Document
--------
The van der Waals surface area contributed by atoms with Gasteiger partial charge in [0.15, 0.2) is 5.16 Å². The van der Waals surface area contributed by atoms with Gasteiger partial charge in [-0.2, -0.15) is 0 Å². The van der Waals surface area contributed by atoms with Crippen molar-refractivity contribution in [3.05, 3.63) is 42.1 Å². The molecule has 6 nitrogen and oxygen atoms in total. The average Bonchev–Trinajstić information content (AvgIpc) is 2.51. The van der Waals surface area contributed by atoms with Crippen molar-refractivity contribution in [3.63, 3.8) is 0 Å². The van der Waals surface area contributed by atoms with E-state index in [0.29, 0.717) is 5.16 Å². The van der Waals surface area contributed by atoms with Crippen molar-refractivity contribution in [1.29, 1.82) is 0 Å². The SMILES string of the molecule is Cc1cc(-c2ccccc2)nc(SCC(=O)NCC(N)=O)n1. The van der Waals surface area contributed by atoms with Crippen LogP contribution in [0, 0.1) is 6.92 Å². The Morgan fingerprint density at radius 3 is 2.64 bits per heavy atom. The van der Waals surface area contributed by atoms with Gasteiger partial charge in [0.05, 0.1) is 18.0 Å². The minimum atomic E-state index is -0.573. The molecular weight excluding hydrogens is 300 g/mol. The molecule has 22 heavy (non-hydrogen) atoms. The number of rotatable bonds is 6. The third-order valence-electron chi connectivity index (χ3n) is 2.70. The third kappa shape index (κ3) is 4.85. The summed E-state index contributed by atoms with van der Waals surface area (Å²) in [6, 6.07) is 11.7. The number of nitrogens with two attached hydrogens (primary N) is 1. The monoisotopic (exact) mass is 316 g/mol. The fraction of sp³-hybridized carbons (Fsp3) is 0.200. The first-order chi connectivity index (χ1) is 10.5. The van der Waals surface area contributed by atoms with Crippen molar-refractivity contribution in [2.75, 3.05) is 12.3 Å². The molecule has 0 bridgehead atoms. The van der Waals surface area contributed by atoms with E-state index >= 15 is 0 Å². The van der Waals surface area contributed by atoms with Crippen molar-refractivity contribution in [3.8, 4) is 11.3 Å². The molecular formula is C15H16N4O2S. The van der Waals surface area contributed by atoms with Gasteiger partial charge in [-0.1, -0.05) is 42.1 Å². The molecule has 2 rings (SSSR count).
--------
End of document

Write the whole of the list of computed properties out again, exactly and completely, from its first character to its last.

The van der Waals surface area contributed by atoms with Gasteiger partial charge in [0.15, 0.2) is 5.16 Å². The van der Waals surface area contributed by atoms with Gasteiger partial charge in [-0.2, -0.15) is 0 Å². The van der Waals surface area contributed by atoms with Crippen molar-refractivity contribution in [3.05, 3.63) is 42.1 Å². The molecule has 6 nitrogen and oxygen atoms in total. The average Bonchev–Trinajstić information content (AvgIpc) is 2.51. The van der Waals surface area contributed by atoms with Crippen molar-refractivity contribution in [3.63, 3.8) is 0 Å². The van der Waals surface area contributed by atoms with E-state index in [0.29, 0.717) is 5.16 Å². The van der Waals surface area contributed by atoms with Crippen molar-refractivity contribution in [1.29, 1.82) is 0 Å². The SMILES string of the molecule is Cc1cc(-c2ccccc2)nc(SCC(=O)NCC(N)=O)n1. The van der Waals surface area contributed by atoms with Crippen LogP contribution in [0, 0.1) is 6.92 Å². The Morgan fingerprint density at radius 3 is 2.64 bits per heavy atom. The van der Waals surface area contributed by atoms with Gasteiger partial charge in [0.05, 0.1) is 18.0 Å². The minimum atomic E-state index is -0.573. The molecular weight excluding hydrogens is 300 g/mol. The molecule has 22 heavy (non-hydrogen) atoms. The number of rotatable bonds is 6. The third-order valence-electron chi connectivity index (χ3n) is 2.70. The third kappa shape index (κ3) is 4.85. The summed E-state index contributed by atoms with van der Waals surface area (Å²) in [6, 6.07) is 11.7. The number of nitrogens with two attached hydrogens (primary N) is 1. The monoisotopic (exact) mass is 316 g/mol. The fraction of sp³-hybridized carbons (Fsp3) is 0.200. The first-order chi connectivity index (χ1) is 10.5. The van der Waals surface area contributed by atoms with Crippen molar-refractivity contribution in [2.75, 3.05) is 12.3 Å². The molecule has 0 bridgehead atoms. The van der Waals surface area contributed by atoms with E-state index >= 15 is 0 Å². The van der Waals surface area contributed by atoms with Crippen molar-refractivity contribution in [3.8, 4) is 11.3 Å². The molecular formula is C15H16N4O2S. The van der Waals surface area contributed by atoms with Gasteiger partial charge in [-0.1, -0.05) is 42.1 Å². The molecule has 2 rings (SSSR count).